Time Tunnel Blog

This has been a week of proper early mornings, like proper people have. After a quiet-ish couple of weeks, I’ve ended up having to work morning noon and night all week and I’ve arrived at Friday lunchtime with that faint feeling of having had portions of the brain replaced with a mixture of cotton wool and Blue Tack.

Friday lunchtime has arrived this week in a large rehearsal space in the Opera House here in London’s Glittering West End. It’s the luvvie highlight of the social calendar this Sunday, the Olivier awards, and I have a pivotal role in the whole setup as I am playing, oh, about nine notes on the baritone sax in the BBC concert orchestra, which is providing the accompaniment to the whole shebang. The BBC concert orchestra is one of the last bastions of The Good Old Way. Although I only have my nine notes to play, I am paid to attend all five rehearsals, and consequently have spent most of Monday and thus far all of today sat near my instruments playing Words With Friends, all the while relieving the BBC of a fair bit of its annual grant. It’s brilliant here-they skimp on nothing. Some of the music needs five Saxes, and so the BBC provides five of us, to prevent anyone watching from reaching in disgust for the telephone in order to complain that the band sounded a bit thin during the Top Hat medley. Long may this continue. Right now, things look like this-
Although you probably can’t see much, this is a picture shot from where I’m sat of the woman from the Bodyguard singing “I Will Always Love You”. None of my nine notes are involved in this, so I feel that it is a good time to get busy on the Plog.

rehearsalMonday’s sitting around occurred in the hallowed space of Abbey Road Studios, which because of the paradigm shift in the recording industry where so much of it goes on these days in home studios ( or sheds), now hires itself out as a rehearsal venue. I was booked to play my nine notes not only on the Bari sax, but also on both clarinet and bass clarinet. With the concomitant instrument stands I was faced with a baggage pile of biblical proportions and decided, as the size and amount of bags easily exceeded the carrying capacity of the size and amount of limbs on my torso, to try my luck on taking the Volvo into town and finding a parking space somewhere near the front door of Abbey Road. Even with feeding the meter, I reckoned that this would be way easier than suffering a slow death by dislocation and perspiration on London’s Glittering Underground. I reckon that since the unexpected victory in the battle of the Doc Martin’s, things have been looking up a bit, and a clear portent came in the form of, of all things, a free parking space in the small car park behind the famous white wall of Abbey Road itself! Not only right outside the door, but with nothing to pay all day, and just outside the congestion charge zone too! Driving to work and only having to pay the petrol? It will never catch on. The unexpected ease of this put me in a sunny mood all day, and by the time I’d finished with the fry-up available in the studio cafe (Olympic standard sausage, incidentally), I was in a state of uncontrollable glee. Here’s a shot of the sax section in situ in Studio 1 on one of the long waits in between notes. Left to right, Sam Mayne, Howard McGill, Martin Williams, Adrian Revell and me.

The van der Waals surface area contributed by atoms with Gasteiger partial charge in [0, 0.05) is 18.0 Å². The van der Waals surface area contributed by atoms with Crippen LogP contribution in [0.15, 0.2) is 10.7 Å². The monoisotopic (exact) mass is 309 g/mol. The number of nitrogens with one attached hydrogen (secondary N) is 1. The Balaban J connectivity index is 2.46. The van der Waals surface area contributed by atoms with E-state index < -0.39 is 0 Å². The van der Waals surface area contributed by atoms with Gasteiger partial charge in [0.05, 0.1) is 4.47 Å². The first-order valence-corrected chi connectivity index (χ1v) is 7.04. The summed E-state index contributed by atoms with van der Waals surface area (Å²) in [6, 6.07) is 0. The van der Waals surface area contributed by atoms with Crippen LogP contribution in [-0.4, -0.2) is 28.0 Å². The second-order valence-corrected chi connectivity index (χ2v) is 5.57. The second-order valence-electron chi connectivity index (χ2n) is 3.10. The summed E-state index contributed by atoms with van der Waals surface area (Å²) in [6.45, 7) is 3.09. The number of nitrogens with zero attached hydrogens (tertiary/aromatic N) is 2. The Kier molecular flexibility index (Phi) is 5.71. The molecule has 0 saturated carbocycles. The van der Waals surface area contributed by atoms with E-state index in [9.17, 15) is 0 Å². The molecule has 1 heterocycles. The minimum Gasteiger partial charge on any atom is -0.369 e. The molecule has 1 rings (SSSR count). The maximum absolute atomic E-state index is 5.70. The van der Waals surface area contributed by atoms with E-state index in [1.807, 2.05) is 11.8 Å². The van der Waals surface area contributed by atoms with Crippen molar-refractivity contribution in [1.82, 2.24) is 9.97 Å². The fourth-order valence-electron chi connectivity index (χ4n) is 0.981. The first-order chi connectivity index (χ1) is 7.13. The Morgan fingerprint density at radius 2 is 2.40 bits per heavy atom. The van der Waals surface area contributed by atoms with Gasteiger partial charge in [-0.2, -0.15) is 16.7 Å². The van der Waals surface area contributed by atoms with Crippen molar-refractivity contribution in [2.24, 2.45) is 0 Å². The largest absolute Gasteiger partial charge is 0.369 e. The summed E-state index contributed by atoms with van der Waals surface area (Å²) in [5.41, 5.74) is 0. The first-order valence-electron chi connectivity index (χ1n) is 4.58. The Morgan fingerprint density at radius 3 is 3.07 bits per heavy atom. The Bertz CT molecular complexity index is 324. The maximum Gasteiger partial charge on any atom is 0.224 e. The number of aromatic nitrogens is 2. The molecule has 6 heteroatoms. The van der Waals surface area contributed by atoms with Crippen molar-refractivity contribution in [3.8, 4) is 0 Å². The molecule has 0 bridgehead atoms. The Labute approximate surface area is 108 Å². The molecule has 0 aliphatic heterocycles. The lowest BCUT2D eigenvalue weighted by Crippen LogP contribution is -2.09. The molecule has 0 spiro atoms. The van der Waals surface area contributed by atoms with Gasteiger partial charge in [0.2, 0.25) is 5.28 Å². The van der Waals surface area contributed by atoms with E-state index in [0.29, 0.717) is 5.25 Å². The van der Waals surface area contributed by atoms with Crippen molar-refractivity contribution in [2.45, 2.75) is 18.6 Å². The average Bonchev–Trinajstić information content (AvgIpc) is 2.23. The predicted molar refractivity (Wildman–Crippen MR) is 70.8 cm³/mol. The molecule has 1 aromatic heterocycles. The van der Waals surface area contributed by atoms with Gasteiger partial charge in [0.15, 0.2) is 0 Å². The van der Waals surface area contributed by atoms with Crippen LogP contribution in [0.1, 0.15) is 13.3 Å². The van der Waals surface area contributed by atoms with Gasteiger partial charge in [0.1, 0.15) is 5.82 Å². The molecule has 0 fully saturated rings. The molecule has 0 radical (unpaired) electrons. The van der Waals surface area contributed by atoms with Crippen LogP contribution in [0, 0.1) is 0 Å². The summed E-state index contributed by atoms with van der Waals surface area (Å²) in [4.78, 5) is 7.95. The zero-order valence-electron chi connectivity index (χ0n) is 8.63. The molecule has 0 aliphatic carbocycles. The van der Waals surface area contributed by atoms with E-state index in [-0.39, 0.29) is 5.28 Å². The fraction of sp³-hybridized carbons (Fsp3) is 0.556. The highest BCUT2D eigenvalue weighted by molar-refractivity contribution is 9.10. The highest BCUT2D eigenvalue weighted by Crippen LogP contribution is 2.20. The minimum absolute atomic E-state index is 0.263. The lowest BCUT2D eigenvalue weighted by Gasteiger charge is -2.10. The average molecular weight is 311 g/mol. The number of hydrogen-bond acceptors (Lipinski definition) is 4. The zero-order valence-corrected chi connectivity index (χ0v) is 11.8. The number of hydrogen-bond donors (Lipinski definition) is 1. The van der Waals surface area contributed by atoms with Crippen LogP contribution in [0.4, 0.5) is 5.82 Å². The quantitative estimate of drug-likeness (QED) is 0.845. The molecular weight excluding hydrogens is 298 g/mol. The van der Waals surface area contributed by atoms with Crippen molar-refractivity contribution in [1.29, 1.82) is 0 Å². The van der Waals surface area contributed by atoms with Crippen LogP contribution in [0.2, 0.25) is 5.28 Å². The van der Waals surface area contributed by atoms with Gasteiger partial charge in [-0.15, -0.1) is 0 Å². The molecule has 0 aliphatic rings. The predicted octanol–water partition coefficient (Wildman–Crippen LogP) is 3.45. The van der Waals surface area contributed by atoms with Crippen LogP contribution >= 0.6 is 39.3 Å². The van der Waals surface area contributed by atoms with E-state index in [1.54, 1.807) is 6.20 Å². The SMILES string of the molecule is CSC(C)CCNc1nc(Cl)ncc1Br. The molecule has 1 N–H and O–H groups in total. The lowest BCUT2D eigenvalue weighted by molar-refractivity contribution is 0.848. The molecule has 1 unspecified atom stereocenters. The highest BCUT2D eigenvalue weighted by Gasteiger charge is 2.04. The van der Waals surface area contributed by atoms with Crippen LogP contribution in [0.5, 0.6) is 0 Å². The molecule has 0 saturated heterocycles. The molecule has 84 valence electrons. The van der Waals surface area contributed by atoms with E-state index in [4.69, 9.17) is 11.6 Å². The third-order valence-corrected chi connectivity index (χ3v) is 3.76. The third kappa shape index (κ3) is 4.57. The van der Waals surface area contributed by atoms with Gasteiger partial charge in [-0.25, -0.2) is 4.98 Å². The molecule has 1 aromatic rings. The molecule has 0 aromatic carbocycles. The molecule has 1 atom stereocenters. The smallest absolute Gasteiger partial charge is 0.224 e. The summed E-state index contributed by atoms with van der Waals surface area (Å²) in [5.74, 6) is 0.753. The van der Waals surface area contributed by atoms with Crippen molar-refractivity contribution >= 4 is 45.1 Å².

For St George’s day on Tuesday, I was involved in a rather fascinating do over in Whitechapel, which was the OAP’s tea dance hosted by trombonist Graham Hughes and the enchantingly entitled Sunshine Kings.

The bit of London around Whitechapel tube is quite a thing. The station itself is a magnificent piece of Victorian civic architecture with all its ornate arches and white glazed brickwork- you are made aware by this that you are in a bit of a different universe- accessed by miles of brick tunnels and riveted girders which from about Farringdon station onwards get more and more extreme in proclaiming the Victorian architects’ realpolitik of demonstrating Man’s control over nature by raw architectural expression. It is as if the Met Line has taken you on an Oyster-card fuelled journey through time. Stuff Harry Potter and platform 9½, this is all real!